Best Energy Funds to Buy on the Oil Dip

Now below $55, oil has slipped into price levels not seen since the Great Recession of 2008.
Crude is crashing because there’s too much global oil supply and not enough demand. Saudi Arabia is trying to price out the weaker energy players by convincing OPEC to keep up production as prices fall. It also appears that Saudi Arabia is temporarily testing the strength of America’s production and energy market.
No matter the geopolitical environment, this downward spiral will eventually end. We investors may look at this as the beginning of a new oil era defined by stagnant or declining prices for the foreseeable future or just a transitional period in which prices are adjusting to the realities of the current economic environment. The latter perspective is most likely to be the rational and prevailing one (although markets and investors can be irrational).
But before I digress into theories that are only provable in hindsight, the reality is that oil prices are extremely depressed and long-term investors have an opportunity to capitalize on it.
Choosing the Best Energy Funds to Buy Now
Now is a good time to focus on energy funds that hold stocks of big oil companies that have the capacity to make adjustments, such as cuts in capital expenditures, and possibly avoid the worst of more downside pressure until prices make their move higher. The smaller firms, which often have heavier debt loads and more competition, are vulnerable to further price declines.
For similar reasons, it is wise to stick with U.S. energy firms that can stave off the worst of the downside but still take advantage of the upside. Oil-rich emerging markets, such as Russia, Brazil and Venezuela, appear too unstable to bet on. Therefore, the U.S. energy firms may be the sweet crude spot for both the short- and intermediate-term market environment.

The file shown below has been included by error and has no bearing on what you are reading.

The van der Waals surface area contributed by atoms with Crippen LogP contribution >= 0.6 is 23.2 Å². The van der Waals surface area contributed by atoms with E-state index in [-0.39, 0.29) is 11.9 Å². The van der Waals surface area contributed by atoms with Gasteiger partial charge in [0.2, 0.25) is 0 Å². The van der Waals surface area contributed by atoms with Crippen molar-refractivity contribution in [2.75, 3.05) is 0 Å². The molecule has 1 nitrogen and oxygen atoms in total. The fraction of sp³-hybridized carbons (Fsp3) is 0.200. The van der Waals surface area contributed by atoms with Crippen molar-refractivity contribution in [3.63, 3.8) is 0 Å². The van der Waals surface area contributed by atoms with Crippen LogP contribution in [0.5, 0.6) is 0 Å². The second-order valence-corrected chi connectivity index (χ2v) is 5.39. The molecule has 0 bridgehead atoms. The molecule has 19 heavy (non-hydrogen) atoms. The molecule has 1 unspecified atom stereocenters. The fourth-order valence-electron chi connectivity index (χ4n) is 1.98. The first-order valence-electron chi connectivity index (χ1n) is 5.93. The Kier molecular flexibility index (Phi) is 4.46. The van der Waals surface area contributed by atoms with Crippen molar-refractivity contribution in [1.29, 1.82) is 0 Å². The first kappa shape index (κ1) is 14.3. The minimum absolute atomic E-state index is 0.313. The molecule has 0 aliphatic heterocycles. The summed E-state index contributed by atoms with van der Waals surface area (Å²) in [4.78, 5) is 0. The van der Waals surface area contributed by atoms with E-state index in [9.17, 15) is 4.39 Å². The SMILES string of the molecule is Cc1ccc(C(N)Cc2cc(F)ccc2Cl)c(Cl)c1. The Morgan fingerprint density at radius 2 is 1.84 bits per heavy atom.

In summary, if and when the investor herd is ready to buy shares of energy stocks and mutual funds that invest in them, their risk appetites are not likely to be strong. And that further underscores the logic of buying funds that focus on big domestic energy names.
With that in mind, here are three of the best energy funds to take advantage of the drop in oil prices.

  1. Energy Select Sector SPDR (XLE): This ETF is comprised almost entirely of U.S. large-cap value stocks, such as ExxonMobil (NYSE: XOM) and Chevron Corp. (NYSE: CVX). While the price for XLE has fallen nearly 22% in the past three months, it’s still outperforming 91% of its equity energy category peers. Plus, the expense ratio for XLE is a cheap 0.16%.
  1. Vanguard Energy Inv (VGENX): This mutual fund has also held up well compared to other energy sector funds in the past few months, ranking in the top 23% of category peers. If you’d like to stick your neck outside the United States a bit, 25% of VGENX’s portfolio is invested in Europe and Asia. Rounding out Vanguard Energy’s attributes is its low 0.38% expense ratio. You can get into VGENX with an initial purchase minimum of $3,000.
  1. Fidelity Select Natural Resources (FNARX): If you are looking for a well-managed fund with a solid long-term track record, this is a mutual fund worth a closer look. At the helm for more than 8.5 years, manager John Dowd can take credit for the 3rd percentile rank for the 10-year return of FNARX, outperforming 97% of the energy sector. The short-term and intermediate-term returns also rank in the top half of the energy category, which is a rare feat in a group of sector funds that tend to frequently go in and out of favor. The portfolio holdings recently consisted of approximately 95% U.S. energy stocks, with the remaining 5% in Greater Europe. The expense ratio of FNARX is below average at 0.84%, and the minimum initial investment is $2,500.

In the short run, the oil slide is a market worry; in the long run, it is a necessary correction that may prove to be one of many buying opportunities. Therefore, the main idea here is not to attempt to pick a low point but to buy at increasingly lower points.
In different words, don’t try to buy low and sell high. Simply buy lower and sell higher.

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